Continue reading “Centennial Trail”

Shrine Ridge and the Leadville Colorado & Southern Railroad

Shrine Ridge and the Leadville Colorado & Southern Railroad

This morning Blue entertained herself by chewing on the wall instead of waking us up right away. Fortunately, I was in the process of waking up, heard something not quite right, and caught her before she did much damage.

We had a full day planned and wanted to get an early start anyway, so we got up, grabbed a yogurt and headed out for our hike. Unfortunately, this hike was 40 minutes away, right off I-70, so we backtracked over roads we covered yesterday. However, the drive went quickly and soon we were on the gravel road that leads to Shrine Pass. The road was rough and rutted, even by Colorado standards. Our gratitude that we didn’t attempt the road with the trailer was tempered by regret that we didn’t get to try dispersed camping this trip. Maybe another time. We made a pit stop for birding and then backtracked to the rest area for an actual pit stop. Blue was particularly hyper as we climbed the road and managed to wiggle her way into the front seat.

Continue reading “Shrine Ridge and the Leadville Colorado & Southern Railroad”

Monarch Lake

Monarch Lake

Timber Creek Campground

Blue let us sleep until 6am today. Even so, we were slow to get moving. It was in the 40s and I discovered a plastic baggie overflowed from a drawer onto the heater, so we hesitated to run it for long. Ted took Blue for a quick walk and we got ready to go look for animals. A quick trip southwest was fruitless. A bit past the campground, I spotted a female moose, but Ted then realized he left his phone back at the camper. So we made detour to the campground. I needed to register for another night anyway, so we killed two birds. Continue reading “Monarch Lake”

Over the pass

Over the pass

Last night wrapped up with Ted befriending our neighbor Emmanuel, a single dad out with his girls for the first time. We invited him to share our campfire after their bedtime and therefore stayed up a little later than intended. Blue didn’t seem to care and got us up at 5am again. Ted put her back outside, but I was awake enough to read and doze rather than fall deep asleep.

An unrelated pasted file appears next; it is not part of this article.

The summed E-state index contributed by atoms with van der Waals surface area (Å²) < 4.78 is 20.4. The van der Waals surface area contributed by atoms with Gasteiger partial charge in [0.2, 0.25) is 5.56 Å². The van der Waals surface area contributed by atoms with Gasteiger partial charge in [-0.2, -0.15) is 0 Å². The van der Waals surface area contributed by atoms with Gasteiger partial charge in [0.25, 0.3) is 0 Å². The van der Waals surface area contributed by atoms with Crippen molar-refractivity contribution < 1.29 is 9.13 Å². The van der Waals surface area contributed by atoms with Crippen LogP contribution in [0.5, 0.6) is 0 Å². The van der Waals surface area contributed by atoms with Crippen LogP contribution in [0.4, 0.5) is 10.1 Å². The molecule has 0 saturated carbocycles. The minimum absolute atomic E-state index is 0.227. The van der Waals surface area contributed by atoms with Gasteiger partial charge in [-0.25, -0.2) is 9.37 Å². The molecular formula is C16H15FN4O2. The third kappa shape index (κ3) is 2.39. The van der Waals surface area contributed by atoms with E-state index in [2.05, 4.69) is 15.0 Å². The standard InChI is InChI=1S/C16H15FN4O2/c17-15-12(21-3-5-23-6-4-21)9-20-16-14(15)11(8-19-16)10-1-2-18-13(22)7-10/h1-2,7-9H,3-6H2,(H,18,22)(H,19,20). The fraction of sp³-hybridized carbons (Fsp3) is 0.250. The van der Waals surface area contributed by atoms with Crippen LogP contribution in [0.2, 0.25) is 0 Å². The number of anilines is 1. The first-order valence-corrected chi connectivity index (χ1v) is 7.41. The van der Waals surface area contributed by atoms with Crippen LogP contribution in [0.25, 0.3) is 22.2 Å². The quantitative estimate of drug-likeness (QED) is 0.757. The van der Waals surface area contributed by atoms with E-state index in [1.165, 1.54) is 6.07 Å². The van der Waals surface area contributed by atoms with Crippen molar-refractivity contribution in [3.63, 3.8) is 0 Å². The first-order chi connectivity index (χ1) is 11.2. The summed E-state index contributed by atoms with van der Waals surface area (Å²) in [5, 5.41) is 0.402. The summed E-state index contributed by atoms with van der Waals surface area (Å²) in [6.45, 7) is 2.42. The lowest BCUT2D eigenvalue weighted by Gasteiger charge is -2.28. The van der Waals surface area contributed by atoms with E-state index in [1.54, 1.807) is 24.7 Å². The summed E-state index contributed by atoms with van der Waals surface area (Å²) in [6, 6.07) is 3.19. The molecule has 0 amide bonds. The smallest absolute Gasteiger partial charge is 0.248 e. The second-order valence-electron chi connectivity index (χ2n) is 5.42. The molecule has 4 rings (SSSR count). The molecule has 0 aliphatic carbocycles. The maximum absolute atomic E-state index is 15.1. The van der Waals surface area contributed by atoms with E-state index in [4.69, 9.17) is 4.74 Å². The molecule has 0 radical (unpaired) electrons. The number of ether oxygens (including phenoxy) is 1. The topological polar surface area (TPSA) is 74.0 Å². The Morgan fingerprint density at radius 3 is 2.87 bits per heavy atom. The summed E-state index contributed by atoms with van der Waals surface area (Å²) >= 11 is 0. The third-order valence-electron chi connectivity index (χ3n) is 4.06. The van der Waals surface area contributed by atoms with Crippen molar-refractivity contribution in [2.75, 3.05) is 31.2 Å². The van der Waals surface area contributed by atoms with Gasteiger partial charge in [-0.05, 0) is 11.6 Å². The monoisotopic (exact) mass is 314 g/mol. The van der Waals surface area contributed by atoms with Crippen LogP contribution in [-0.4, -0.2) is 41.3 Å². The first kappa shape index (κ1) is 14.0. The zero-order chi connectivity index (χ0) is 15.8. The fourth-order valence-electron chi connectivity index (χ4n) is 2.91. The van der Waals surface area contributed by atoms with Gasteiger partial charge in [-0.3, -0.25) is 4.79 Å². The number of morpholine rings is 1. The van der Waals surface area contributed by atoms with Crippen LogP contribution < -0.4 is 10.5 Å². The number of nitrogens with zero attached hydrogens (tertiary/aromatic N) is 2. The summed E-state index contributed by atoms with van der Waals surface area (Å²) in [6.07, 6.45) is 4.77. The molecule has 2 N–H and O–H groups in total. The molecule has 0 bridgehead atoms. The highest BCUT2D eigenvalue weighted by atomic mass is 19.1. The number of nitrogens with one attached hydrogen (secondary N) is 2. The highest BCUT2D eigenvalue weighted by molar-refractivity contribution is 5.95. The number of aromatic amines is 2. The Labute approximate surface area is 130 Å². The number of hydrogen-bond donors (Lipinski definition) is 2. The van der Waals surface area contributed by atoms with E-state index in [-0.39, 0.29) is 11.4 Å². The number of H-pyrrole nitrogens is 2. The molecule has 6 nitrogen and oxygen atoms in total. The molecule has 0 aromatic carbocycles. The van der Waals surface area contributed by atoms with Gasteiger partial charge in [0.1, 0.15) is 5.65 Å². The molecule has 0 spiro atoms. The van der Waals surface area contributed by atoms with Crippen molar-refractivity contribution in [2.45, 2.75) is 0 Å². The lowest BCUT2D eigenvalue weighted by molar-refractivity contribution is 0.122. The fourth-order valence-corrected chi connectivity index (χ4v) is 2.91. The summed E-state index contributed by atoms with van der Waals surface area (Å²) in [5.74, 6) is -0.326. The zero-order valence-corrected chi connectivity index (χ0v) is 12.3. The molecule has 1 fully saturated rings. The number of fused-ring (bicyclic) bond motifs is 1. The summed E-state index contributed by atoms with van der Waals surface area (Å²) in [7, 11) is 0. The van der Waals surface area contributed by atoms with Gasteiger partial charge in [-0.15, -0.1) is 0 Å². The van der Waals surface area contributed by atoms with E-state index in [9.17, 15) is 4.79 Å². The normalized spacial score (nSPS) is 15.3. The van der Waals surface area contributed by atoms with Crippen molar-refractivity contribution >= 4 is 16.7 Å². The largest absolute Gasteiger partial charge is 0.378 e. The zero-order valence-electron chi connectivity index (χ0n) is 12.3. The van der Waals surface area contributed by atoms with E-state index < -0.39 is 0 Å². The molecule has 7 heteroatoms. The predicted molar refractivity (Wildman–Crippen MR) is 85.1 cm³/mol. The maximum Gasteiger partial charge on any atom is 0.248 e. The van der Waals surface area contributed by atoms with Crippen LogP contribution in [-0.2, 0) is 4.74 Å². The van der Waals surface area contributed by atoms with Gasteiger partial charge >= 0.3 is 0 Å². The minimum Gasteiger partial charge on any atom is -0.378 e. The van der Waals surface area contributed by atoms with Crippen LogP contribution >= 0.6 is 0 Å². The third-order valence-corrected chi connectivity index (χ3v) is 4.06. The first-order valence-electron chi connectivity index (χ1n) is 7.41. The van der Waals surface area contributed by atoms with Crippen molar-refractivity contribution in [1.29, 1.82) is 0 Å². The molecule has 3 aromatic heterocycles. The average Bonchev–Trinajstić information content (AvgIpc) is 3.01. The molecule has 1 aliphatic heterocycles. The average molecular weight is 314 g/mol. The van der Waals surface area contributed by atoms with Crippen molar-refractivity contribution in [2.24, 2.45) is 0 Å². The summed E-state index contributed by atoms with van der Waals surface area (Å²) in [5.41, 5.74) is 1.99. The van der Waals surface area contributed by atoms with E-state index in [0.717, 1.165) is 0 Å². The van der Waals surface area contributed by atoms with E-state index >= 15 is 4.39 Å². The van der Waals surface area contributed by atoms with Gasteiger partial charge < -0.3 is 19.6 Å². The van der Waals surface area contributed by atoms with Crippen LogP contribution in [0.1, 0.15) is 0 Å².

Since we didn’t have reservations for the night, we were eager to get backed up and claim our first-come-first-served campsite. We finally packed everything up as fog oozed over the mountain ridge, layering us and our things with a glistening of water. We said goodbye to Hermit Park around 8:30am. We were sad to leave, but ready to explore another area.

The only way to the other side of the park is via Thunder Ridge Road. This 40 mile stretch of paved highway doubles back on itself again and again, climbing to over 12,000 feet. Few guardrails separate the road from 90 degree drop offs. It requires a confident driver, especially if you are towing 5000 pounds of trailer behind you. Ted wove uphill expertly. He paced with all of the SUVs, vans, and sedans. Downhill was another story. It was our first extended downhill grade and it took about half of the trip of looking in the manual to figure out how to use the transmission to slow us down. We think Blue might have been greatly distressed by the pressure in her ears and I worked on giving her chewy treats and trying to trigger yawns in her by yawning myself. Continue reading “Over the pass”